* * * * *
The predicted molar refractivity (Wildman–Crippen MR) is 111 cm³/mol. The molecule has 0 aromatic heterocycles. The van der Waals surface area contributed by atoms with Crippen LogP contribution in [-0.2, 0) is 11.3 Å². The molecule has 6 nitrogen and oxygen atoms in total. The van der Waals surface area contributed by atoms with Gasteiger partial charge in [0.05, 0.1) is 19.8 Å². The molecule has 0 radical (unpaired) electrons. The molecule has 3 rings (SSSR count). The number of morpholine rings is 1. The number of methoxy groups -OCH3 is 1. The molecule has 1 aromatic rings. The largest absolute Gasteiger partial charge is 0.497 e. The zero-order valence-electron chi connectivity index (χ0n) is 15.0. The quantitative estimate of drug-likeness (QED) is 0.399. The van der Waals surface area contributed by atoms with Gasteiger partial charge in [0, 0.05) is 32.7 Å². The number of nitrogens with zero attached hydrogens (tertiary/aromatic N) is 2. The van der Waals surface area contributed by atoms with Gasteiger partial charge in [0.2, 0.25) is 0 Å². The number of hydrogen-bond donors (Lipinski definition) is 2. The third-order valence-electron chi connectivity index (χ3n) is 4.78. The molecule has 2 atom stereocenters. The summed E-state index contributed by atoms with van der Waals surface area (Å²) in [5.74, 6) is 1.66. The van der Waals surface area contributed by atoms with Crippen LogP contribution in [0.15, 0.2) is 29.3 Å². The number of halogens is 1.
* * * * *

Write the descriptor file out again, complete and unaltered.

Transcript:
The predicted molar refractivity (Wildman–Crippen MR) is 111 cm³/mol. The molecule has 0 aromatic heterocycles. The van der Waals surface area contributed by atoms with Crippen LogP contribution in [-0.2, 0) is 11.3 Å². The molecule has 6 nitrogen and oxygen atoms in total. The van der Waals surface area contributed by atoms with Gasteiger partial charge in [0.05, 0.1) is 19.8 Å². The molecule has 0 radical (unpaired) electrons. The molecule has 3 rings (SSSR count). The number of morpholine rings is 1. The number of methoxy groups -OCH3 is 1. The molecule has 1 aromatic rings. The largest absolute Gasteiger partial charge is 0.497 e. The zero-order valence-electron chi connectivity index (χ0n) is 15.0. The quantitative estimate of drug-likeness (QED) is 0.399. The van der Waals surface area contributed by atoms with Gasteiger partial charge in [0, 0.05) is 32.7 Å². The number of nitrogens with zero attached hydrogens (tertiary/aromatic N) is 2. The van der Waals surface area contributed by atoms with Gasteiger partial charge in [0.2, 0.25) is 0 Å². The number of hydrogen-bond donors (Lipinski definition) is 2. The third-order valence-electron chi connectivity index (χ3n) is 4.78. The molecule has 2 atom stereocenters. The summed E-state index contributed by atoms with van der Waals surface area (Å²) in [5.74, 6) is 1.66. The van der Waals surface area contributed by atoms with Crippen LogP contribution in [0.15, 0.2) is 29.3 Å². The number of halogens is 1.